colleagues
 Faculty, industry and government professionals, and
administrators in the profession
 Review the Self-Study Report, conduct the review visit
• ABET Program Evaluators (PEVs)
 2,200+ volunteers from academe, industry, and government
(individual members of ABET Member Societies)
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Peer Review
• Evaluation conducted by team of peer
colleagues:
 Faculty, industry and government professionals,
and administrators in the profession
 Review the Self-Study Report and conduct
review visits
• ABET resource pool of visitors consists of
approximately 2,200 faculty, industry, and
government representatives
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Review Team
Membership
• One Team Chair
 For large teams: Team Chair and Co-Chair
• Typically one program evaluator for each
program being evaluated
 Minimum of 2 for a single program
• Possibly one or more observers
 International partners, U.S. state licensing boards,
new program evaluators, ABET staff
• Team members are volunteers and not
compensated for their work
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On-Site Visit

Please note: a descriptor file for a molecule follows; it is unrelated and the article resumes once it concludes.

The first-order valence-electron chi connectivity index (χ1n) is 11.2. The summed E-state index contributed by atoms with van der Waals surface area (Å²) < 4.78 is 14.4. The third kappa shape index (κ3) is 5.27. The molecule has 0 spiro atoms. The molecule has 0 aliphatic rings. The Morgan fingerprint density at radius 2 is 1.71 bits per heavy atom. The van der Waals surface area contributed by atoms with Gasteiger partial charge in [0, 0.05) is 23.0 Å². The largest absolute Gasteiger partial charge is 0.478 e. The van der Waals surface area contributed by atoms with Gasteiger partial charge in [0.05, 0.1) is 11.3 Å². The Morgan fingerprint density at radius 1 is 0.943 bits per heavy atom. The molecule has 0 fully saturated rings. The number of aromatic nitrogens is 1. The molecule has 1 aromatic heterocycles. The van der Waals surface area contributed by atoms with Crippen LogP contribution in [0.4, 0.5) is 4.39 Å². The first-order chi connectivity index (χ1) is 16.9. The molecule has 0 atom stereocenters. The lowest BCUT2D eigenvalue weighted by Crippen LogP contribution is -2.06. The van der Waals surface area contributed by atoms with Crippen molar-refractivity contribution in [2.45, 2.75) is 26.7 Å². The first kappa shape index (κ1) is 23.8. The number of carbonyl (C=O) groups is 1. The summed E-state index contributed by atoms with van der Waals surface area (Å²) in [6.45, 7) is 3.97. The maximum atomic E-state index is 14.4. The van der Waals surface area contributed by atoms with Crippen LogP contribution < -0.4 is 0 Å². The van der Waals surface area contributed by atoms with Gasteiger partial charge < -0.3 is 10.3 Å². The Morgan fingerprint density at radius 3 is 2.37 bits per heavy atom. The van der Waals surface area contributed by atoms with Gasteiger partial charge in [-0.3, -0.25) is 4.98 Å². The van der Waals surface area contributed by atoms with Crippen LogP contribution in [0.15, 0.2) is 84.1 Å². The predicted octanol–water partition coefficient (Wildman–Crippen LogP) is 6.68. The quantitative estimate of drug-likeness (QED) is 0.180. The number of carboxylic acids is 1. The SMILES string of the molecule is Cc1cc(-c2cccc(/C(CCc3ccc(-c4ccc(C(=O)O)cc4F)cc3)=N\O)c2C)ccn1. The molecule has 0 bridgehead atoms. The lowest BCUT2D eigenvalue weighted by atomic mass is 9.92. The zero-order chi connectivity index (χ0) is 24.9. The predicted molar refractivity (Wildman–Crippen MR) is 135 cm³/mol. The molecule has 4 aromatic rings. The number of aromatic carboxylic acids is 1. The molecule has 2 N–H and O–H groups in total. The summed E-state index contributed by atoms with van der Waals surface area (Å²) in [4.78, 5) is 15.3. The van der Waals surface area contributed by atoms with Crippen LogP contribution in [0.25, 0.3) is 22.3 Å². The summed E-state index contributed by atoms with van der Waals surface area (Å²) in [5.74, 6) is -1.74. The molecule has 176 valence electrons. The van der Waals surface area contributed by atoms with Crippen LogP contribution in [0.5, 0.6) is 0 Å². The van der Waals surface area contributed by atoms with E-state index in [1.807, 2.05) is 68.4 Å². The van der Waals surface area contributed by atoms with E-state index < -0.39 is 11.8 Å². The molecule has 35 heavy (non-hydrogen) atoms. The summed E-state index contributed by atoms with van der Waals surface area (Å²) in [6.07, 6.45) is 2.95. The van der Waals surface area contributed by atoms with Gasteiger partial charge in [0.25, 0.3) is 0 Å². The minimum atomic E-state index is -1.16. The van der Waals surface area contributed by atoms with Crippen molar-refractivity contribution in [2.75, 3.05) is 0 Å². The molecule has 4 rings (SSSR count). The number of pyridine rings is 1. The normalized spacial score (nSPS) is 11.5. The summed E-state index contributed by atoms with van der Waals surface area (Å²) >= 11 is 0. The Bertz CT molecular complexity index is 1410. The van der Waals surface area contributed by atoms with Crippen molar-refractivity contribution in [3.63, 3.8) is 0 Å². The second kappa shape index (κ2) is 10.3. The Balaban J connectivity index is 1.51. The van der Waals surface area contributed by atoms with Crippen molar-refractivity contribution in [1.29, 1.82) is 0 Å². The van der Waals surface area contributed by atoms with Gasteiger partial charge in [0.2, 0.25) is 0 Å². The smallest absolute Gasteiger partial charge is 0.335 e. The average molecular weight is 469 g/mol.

• Direct observations
 Program facilities
 Student work, materials
 Interview faculty, students, administrators,
and other professional supporting personnel
• Complements the Self-Study Report
 Provides direct, observable evidence that
cannot be obtained from the Self-Study
Report
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Accreditation Timeline
18-Month Process
January
Institution requests
accreditation for
programs
March - June
Team members
assigned, dates
set, Self-Study
Report submitted
May - June
Necessary changes
to statement,
December - February
August
if any, are made
Draft statements edited
Institutions notified
and sent to institutions
of final action
Year 1
February - May
Institution prepares
self-evaluation
(Program Self-Study
Report)
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September - December
Visits take place, draft
statements written and
finalized following
7-day response period
Year 2
February - April
Institutions respond
to draft statement
and return to ABET
July
Commission meets
to take final action
October
Accreditation status
publically released
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Governing Documents
Accreditation Process
• ABET Criteria for Accrediting Programs in [ASAC, CAC,
EAC, ETAC]




•
Program Management
Assessment
Curriculum
Resources and Support
ABET Accreditation Policy and Procedure Manual [APPM]




Eligibility for Accreditation
Conduct of Evaluations
Public Release of Information
Appeals
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Self-Study Basics and Context
• Institutions and programs prepare the Self•
•
•
Study Report documenting how they comply